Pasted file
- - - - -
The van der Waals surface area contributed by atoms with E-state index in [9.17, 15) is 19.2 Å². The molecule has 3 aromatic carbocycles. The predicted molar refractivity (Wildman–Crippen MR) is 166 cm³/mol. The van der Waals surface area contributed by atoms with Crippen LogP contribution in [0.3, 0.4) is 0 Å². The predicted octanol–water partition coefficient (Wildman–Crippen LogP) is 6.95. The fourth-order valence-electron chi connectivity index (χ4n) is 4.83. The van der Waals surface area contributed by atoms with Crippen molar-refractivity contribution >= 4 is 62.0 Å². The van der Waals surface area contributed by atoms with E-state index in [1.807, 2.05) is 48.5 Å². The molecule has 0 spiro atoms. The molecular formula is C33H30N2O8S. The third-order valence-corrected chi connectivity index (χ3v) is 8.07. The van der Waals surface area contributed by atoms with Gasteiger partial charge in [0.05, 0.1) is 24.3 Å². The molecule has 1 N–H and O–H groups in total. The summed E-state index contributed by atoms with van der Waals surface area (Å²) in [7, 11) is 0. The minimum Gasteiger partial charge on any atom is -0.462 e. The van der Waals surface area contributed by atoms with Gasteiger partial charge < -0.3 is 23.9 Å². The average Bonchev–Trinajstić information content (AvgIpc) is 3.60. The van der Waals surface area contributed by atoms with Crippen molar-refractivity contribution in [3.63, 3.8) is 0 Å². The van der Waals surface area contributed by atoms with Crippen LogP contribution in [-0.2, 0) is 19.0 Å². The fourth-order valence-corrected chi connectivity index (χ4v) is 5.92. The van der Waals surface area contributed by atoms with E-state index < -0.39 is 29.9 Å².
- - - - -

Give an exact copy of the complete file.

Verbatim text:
The van der Waals surface area contributed by atoms with E-state index in [9.17, 15) is 19.2 Å². The molecule has 3 aromatic carbocycles. The predicted molar refractivity (Wildman–Crippen MR) is 166 cm³/mol. The van der Waals surface area contributed by atoms with Crippen LogP contribution in [0.3, 0.4) is 0 Å². The predicted octanol–water partition coefficient (Wildman–Crippen LogP) is 6.95. The fourth-order valence-electron chi connectivity index (χ4n) is 4.83. The van der Waals surface area contributed by atoms with Crippen molar-refractivity contribution >= 4 is 62.0 Å². The van der Waals surface area contributed by atoms with E-state index in [1.807, 2.05) is 48.5 Å². The molecule has 0 spiro atoms. The molecular formula is C33H30N2O8S. The third-order valence-corrected chi connectivity index (χ3v) is 8.07. The van der Waals surface area contributed by atoms with Gasteiger partial charge in [0.05, 0.1) is 24.3 Å². The molecule has 1 N–H and O–H groups in total. The summed E-state index contributed by atoms with van der Waals surface area (Å²) in [7, 11) is 0. The minimum Gasteiger partial charge on any atom is -0.462 e. The van der Waals surface area contributed by atoms with Gasteiger partial charge < -0.3 is 23.9 Å². The average Bonchev–Trinajstić information content (AvgIpc) is 3.60. The van der Waals surface area contributed by atoms with Crippen molar-refractivity contribution in [3.63, 3.8) is 0 Å². The van der Waals surface area contributed by atoms with Crippen LogP contribution in [-0.2, 0) is 19.0 Å². The fourth-order valence-corrected chi connectivity index (χ4v) is 5.92. The van der Waals surface area contributed by atoms with E-state index < -0.39 is 29.9 Å².